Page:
Page:Robert the Bruce and the struggle for Scottish independence - 1909.djvu/390

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330
[1328 A.D.
Robert the Bruce.

removal of "Elizabeth, wife of Robert de Brus," from the Abbey of Barking to Rochester Castle, where she was to have a sufficient chamber and 20s. a week for her expenses. She was to be allowed to take exercise within the castle and the Priory of St. Andrew, at suitable times and under a sure guard, and provision was made for her retinue consisting of three Englishmen and an English woman.[1] After his great defeat she was brought to King Edward at York on July 18th; thence, on October 2d, she was removed with her sister-in-law and daughter to Carlisle for exchange with English prisoners,[2] where £8 was paid for two casks of wine for her use.

From the scanty Scottish Exchequer Rolls it may be gathered that at Cardross she drove in an open carriage and pair,[3] that she possessed a quantity of silver plate,[4] and that the last recorded act of her life was the gift of an ornament—quædam frontalis—to the altar of St. Mary at Dunfermline.[5] The details of her legacies to her personal attendants are not without interest, reflecting, as they do, light upon the manners of a distant day and a simple state of society. Elizabeth de Denton, domicilla (lady in waiting), received £66, 13s. 4d.; among other beneficiaries were the Queen's two grooms, William and Gilbert, each receiving £1, in complementum, as did also Esota, the washerwoman, Alan the chandler, David of the wardrobe, and others.[6]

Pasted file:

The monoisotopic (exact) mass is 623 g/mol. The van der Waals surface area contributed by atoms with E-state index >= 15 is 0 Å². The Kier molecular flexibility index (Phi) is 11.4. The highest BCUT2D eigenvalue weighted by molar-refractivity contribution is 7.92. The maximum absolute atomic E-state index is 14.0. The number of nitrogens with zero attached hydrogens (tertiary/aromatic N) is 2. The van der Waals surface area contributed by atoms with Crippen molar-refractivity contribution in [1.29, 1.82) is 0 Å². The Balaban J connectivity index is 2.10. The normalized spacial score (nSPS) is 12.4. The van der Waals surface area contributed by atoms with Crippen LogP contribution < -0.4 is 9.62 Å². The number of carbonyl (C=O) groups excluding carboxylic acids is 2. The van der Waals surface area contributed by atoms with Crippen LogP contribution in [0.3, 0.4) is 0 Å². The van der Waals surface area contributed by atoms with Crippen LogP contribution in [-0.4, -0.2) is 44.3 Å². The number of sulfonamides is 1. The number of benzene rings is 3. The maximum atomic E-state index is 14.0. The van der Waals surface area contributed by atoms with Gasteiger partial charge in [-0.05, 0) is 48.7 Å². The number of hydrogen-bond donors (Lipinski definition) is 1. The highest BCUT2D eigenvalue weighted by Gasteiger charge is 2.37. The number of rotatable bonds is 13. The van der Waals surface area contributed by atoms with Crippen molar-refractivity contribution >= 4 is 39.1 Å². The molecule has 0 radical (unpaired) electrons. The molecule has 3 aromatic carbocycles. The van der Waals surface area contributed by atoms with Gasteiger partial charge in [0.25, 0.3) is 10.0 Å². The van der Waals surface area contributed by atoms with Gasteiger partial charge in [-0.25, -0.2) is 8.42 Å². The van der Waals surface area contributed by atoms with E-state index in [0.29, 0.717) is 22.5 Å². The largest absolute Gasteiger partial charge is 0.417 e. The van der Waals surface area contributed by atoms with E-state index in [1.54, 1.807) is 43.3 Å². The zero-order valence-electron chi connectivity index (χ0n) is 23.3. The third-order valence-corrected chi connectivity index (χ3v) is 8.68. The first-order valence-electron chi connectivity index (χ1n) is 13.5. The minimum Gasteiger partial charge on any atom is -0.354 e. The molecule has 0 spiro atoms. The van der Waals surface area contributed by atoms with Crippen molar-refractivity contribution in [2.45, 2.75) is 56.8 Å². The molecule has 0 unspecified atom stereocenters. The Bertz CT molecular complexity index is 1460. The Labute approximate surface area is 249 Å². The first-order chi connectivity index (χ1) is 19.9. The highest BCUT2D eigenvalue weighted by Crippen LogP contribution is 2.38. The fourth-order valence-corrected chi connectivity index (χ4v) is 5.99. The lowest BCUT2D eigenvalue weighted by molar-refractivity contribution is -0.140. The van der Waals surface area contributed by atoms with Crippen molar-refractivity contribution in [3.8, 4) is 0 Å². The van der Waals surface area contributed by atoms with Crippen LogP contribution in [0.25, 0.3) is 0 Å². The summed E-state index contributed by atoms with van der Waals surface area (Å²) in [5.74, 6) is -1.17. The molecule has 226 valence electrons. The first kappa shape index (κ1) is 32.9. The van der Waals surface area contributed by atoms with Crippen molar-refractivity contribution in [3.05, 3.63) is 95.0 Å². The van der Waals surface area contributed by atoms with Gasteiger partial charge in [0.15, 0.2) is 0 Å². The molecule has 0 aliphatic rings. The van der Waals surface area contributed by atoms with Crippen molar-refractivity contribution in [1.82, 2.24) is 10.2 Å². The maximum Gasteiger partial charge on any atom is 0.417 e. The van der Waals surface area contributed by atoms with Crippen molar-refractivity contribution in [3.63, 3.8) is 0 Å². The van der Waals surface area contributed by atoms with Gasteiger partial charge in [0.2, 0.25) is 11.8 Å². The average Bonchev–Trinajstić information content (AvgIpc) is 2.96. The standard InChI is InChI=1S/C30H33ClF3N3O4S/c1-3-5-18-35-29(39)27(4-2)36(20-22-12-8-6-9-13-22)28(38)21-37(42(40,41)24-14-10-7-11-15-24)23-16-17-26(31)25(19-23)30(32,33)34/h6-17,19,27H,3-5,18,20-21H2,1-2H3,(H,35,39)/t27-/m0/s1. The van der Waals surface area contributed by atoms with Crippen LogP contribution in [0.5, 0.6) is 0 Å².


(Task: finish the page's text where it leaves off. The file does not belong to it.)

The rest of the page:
The Queen of Scots died at Cullen, where the

  1. Bain, iii., 68.
  2. Ibid., 74.
  3. Exchequer Rolls, i. 255.
  4. Ibid., 212.
  5. Ibid., i. 239.
  6. Ibid., 217.